Slovene cuisine draws on Austrian, Italian and Balkan influences. There’s a native tradition, too, based on age-old peasant recipes, which you may encounter at tourist farms across the country; but traditional Slovene dishes are becoming harder to find on restaurant menus increasingly dominated by Italian pizzas and pastas. For breakfast and snacks, okrepčevalnice (snack bars) and street kiosks dole out burek, a flaky pastry filled with cheese (sirov burek) or meat (burek z mesom). Sausages come in various forms, most commonly kranjska klobasa (big spicy sausages). Menus in a restavracija (restaurant) or gostilna (inn) will usually include roast meats (pečenka) and schnitzels (zrezek). Goulash (golaž) is also common. Two traditional dishes are žlikrofi, ravioli filled with potato, onion and bacon; and žganci, once the staple diet of rural Slovenes, a buckwheat or maize porridge often served with sauerkraut. Few local dishes are suitable for vegetarians, though international restaurants usually offer a choice of dishes without meat. On the coast you’ll find plenty of fresh fish (riba), mussels (žkoljke) and squid (kalamari). Typical desserts include strudel filled with apple or rhubarb; žtruklji, dumplings with fruit filling; and prekmurska gibanica, a delicious local cheesecake.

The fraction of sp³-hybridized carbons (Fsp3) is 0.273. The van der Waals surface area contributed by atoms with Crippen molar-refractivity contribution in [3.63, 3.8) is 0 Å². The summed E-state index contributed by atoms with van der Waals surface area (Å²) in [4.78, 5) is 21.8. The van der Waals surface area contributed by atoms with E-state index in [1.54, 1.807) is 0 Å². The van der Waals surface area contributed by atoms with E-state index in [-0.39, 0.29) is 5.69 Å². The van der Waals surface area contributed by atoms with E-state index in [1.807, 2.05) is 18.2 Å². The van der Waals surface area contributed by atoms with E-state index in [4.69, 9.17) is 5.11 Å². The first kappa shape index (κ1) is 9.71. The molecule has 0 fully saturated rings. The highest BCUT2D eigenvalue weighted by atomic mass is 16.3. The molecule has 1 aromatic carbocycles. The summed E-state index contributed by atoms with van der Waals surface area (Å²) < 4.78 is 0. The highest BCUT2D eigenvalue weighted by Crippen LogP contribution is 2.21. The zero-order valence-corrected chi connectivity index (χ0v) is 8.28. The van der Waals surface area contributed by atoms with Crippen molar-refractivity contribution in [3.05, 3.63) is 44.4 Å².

Daytime drinking takes place in small café-bars, or in a kavarna, where a range of cakes, pastries and ice cream is usually on offer. Coffee (kava) is generally served strong and black, as is tea (čaj), unless specified otherwise – ask for mleko (milk) or smetana (cream). Slovene beer (pivo) is usually excellent (Laško Zlatorog is considered the best), although most breweries also produce temno pivo (“dark beer”), a Guinness-like stout. The superb local wine (vino) is either črno (red) or belo (white) and has an international reputation. Favourite aperitifs include slivovka (plum brandy), the fiery sadjevec, a brandy made from various fruits, and the gin-like brinovec.